Selecting an element with unique ID say "sign", which is the preferred method:

  1. By.id("sign");
  2. By.xpath("//[@id="sign"]");
  3. By.css('[id="sign"]');

Lets filter out xpath because By.id uses document.getElementById() under the hood and it can be faster. But when we compare with css and id what is the difference and how exactly does document.getElementById() works

Does the choice of locator have any relationship with the web technology eg : angularjs

  • 2
    Please provide an helpful comment before downvoting
    – PDHide
    Nov 20, 2019 at 12:38

2 Answers 2


Here is the specification for how a webdriver conform implementation should handle element retrieval https://www.w3.org/TR/webdriver/#xpath. XPath is incredibly slow because every layer of your path is basically a loop over all children within the current scope.

id and css selector leverage the fact that browsers are already really good at using those identifiers since they must be evaluated while rendering the page. How exactly they're implemented depends on the specific browser but the outlines are defined here https://www.w3.org/TR/selectors-api2/ (and I'd really encourage working through it since it helps understanding browsers and by extension web applications). The short version comes down to the fact that your browser, when it has rendered the page, has already a mapping for important subspaces in your page from which it can work off to find your specific selector with much less effort as it would need if you were to bruteforce your way through it using an xpath.

Between id and css selectors ids tend to be a little bit faster since the lookup is basically the same for both but css selectors have to be parsed beforehand but in the end where talking differences of one digit milliseconds here.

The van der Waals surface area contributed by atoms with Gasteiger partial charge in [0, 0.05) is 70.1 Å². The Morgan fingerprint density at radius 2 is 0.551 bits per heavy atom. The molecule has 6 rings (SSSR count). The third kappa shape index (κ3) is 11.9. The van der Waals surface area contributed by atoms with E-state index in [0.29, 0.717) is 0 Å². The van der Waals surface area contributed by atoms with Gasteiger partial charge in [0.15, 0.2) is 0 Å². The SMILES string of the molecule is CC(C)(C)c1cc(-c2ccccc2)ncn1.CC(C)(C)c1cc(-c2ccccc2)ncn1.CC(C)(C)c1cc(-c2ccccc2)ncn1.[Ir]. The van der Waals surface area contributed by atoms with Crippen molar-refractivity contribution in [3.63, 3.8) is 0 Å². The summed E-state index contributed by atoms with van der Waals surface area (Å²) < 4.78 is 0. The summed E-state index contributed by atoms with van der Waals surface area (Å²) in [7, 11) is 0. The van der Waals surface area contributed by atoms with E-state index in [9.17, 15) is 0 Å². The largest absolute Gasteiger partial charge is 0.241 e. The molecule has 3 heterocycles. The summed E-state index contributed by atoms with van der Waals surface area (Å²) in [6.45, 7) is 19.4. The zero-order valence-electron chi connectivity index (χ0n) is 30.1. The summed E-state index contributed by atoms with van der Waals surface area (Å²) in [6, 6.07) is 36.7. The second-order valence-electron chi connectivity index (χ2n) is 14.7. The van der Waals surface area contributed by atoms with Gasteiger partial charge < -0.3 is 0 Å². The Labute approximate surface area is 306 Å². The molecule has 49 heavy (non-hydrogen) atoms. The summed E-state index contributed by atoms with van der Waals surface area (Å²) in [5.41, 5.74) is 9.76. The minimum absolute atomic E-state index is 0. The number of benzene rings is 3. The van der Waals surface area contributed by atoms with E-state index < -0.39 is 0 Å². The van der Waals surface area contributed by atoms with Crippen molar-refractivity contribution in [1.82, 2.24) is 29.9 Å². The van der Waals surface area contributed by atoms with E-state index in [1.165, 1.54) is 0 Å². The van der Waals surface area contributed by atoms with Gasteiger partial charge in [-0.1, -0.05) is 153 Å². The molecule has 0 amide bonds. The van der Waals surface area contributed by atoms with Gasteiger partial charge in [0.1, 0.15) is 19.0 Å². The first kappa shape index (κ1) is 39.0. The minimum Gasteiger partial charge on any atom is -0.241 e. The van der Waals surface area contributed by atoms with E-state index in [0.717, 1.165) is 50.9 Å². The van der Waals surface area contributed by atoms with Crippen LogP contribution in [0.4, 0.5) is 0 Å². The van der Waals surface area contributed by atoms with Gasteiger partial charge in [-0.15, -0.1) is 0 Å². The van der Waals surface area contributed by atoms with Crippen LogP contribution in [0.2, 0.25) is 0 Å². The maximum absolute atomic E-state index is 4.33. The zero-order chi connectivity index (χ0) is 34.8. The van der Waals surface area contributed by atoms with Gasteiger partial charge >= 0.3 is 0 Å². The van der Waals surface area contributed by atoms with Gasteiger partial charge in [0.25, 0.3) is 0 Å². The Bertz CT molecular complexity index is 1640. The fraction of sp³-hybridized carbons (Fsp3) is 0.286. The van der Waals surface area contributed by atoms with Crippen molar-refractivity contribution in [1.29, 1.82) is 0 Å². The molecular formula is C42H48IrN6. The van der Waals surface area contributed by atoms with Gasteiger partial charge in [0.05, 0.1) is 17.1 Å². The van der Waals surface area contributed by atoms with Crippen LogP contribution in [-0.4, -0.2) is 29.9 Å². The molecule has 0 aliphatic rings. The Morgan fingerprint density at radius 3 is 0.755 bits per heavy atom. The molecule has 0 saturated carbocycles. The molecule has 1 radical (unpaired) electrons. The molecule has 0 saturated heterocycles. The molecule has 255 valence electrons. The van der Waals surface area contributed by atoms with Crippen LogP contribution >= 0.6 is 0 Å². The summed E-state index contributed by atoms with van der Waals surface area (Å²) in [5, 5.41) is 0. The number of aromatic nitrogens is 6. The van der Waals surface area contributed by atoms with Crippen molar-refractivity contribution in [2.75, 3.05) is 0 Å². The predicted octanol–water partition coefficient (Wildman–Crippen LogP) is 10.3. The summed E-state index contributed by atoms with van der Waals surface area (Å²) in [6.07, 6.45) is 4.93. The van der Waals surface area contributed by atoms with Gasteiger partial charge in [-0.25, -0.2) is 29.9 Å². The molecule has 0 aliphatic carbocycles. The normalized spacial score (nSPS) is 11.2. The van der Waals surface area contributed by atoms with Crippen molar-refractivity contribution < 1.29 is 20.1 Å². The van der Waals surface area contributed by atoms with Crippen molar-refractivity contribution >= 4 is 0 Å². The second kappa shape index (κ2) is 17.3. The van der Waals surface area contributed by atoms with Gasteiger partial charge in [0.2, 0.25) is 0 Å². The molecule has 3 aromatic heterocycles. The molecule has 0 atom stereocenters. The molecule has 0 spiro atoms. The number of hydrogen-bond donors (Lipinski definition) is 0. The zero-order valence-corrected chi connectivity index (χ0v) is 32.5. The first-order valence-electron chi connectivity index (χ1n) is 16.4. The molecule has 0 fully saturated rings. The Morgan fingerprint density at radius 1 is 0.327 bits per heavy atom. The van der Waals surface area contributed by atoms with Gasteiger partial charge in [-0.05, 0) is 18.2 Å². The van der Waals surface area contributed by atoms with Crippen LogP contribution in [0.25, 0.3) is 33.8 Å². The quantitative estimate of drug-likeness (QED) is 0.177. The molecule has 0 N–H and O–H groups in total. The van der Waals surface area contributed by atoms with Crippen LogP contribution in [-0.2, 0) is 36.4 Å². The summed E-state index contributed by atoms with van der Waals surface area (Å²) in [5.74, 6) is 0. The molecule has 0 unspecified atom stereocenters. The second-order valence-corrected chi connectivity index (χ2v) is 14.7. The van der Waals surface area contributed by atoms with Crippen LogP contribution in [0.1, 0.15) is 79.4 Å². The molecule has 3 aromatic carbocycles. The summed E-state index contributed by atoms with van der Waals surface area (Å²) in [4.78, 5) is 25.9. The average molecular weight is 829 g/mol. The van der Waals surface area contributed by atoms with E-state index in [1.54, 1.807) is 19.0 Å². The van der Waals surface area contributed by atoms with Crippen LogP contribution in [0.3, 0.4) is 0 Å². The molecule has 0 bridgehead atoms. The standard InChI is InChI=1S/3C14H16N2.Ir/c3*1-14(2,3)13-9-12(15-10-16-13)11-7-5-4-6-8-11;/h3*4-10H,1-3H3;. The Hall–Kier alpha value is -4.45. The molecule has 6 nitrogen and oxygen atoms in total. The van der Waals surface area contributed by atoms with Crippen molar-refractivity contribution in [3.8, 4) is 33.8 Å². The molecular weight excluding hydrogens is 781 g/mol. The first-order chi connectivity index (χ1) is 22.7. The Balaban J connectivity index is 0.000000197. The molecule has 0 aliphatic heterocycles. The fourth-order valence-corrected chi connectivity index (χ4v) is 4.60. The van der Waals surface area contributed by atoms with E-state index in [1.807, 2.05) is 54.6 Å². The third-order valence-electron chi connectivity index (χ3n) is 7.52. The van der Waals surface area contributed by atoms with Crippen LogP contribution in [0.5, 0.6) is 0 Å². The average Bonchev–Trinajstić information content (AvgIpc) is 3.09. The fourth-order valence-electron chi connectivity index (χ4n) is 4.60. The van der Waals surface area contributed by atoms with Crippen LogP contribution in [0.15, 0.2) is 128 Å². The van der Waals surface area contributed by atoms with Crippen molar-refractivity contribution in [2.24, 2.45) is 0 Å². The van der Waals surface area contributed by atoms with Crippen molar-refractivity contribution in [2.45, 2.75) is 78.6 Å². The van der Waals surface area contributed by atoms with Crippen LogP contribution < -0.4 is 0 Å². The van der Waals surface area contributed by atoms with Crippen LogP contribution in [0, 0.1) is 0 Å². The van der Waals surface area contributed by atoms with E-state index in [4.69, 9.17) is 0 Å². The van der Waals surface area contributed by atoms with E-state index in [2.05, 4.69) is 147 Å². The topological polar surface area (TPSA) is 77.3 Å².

• Hi Daniel , thank you so much for commenting. Does the speed of id and css depends on type of application ? does even an angularjs application has id as the faster locator?
    – PDHide
    Nov 20, 2019 at 16:35
  • 1
    Well, first of all, at the point where you weigh ids vs. css selectors you're definitely in purely academic territory. Pretty much every other factor will have more influence on your runtime than the decision which selector strategy to use but usually the fastest lookups happen on selectors already known to the system. So it depends on the application since if you reuse selectors already used by your styling it will be slightly (almost immeasurably) faster. But since the differences for every selector other than xpath is very small readability should be a much higher priority than speed.
    – Daniel
    Nov 22, 2019 at 2:08

This comes up repeatedly.

My answer is that all the studies I have seen have shown that the difference is trivial in comparison to the actual UI test suite run time.

For example when the run time is 5 minutes for a UI test, the fact that one selector approach over another is more efficient is still usually on the order of differences under 1 second.

So really, it's the age old problem #2 (of 2) in computer science - Avoid Premature Optimization

If the speed of locator is an actual, real demonstrable and significant problem then use an approach to address it.

Again, don't compare x to y without considering the bigger picture (in this case overall run time). It probably doesn't matter if x is 300% faster than y if both add up to less than a second on a suite that runs for minutes.
The need for code to be readable - and css is usually more readable by humans in my experience - outweighs minor differences in performance.

See also:



Difference Between CSS and XPATH

  • True , I don't know if there is already an implementation where we use css for everything , does it really worth the effort of migrating to id
    – PDHide
    Nov 22, 2019 at 7:16

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